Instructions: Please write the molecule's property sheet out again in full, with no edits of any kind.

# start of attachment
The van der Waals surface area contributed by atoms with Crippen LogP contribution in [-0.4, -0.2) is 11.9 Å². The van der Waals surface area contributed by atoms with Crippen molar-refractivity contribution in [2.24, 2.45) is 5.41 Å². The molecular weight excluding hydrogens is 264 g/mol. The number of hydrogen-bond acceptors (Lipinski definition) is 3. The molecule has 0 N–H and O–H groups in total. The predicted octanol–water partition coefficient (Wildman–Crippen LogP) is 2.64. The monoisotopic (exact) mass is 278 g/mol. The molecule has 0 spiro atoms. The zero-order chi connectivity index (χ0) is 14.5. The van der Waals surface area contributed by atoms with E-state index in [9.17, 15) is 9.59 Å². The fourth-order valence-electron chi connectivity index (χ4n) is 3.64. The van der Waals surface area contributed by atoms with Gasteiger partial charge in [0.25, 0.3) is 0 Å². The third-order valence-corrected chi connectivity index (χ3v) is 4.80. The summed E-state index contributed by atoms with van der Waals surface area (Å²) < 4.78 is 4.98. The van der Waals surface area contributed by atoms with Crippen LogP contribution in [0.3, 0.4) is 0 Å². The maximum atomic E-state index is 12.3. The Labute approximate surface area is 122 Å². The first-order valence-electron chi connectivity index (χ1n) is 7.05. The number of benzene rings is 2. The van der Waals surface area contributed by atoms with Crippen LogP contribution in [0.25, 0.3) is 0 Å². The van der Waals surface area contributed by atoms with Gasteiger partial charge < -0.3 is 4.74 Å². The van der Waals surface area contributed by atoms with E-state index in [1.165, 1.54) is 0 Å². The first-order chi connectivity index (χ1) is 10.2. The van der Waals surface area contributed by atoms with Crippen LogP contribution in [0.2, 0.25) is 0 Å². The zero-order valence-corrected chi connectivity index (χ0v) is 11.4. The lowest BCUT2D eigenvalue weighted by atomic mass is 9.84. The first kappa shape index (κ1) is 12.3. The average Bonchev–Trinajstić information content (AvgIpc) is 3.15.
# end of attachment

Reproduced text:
The van der Waals surface area contributed by atoms with Crippen LogP contribution in [-0.4, -0.2) is 11.9 Å². The van der Waals surface area contributed by atoms with Crippen molar-refractivity contribution in [2.24, 2.45) is 5.41 Å². The molecular weight excluding hydrogens is 264 g/mol. The number of hydrogen-bond acceptors (Lipinski definition) is 3. The molecule has 0 N–H and O–H groups in total. The predicted octanol–water partition coefficient (Wildman–Crippen LogP) is 2.64. The monoisotopic (exact) mass is 278 g/mol. The molecule has 0 spiro atoms. The zero-order chi connectivity index (χ0) is 14.5. The van der Waals surface area contributed by atoms with E-state index in [9.17, 15) is 9.59 Å². The fourth-order valence-electron chi connectivity index (χ4n) is 3.64. The van der Waals surface area contributed by atoms with Gasteiger partial charge in [0.25, 0.3) is 0 Å². The third-order valence-corrected chi connectivity index (χ3v) is 4.80. The summed E-state index contributed by atoms with van der Waals surface area (Å²) < 4.78 is 4.98. The van der Waals surface area contributed by atoms with Crippen LogP contribution in [0.3, 0.4) is 0 Å². The maximum atomic E-state index is 12.3. The Labute approximate surface area is 122 Å². The first-order valence-electron chi connectivity index (χ1n) is 7.05. The number of benzene rings is 2. The van der Waals surface area contributed by atoms with Crippen LogP contribution in [0.25, 0.3) is 0 Å². The van der Waals surface area contributed by atoms with Gasteiger partial charge < -0.3 is 4.74 Å². The van der Waals surface area contributed by atoms with E-state index in [1.165, 1.54) is 0 Å². The first-order chi connectivity index (χ1) is 10.2. The van der Waals surface area contributed by atoms with Crippen LogP contribution in [0.2, 0.25) is 0 Å². The zero-order valence-corrected chi connectivity index (χ0v) is 11.4. The lowest BCUT2D eigenvalue weighted by atomic mass is 9.84. The first kappa shape index (κ1) is 12.3. The average Bonchev–Trinajstić information content (AvgIpc) is 3.15.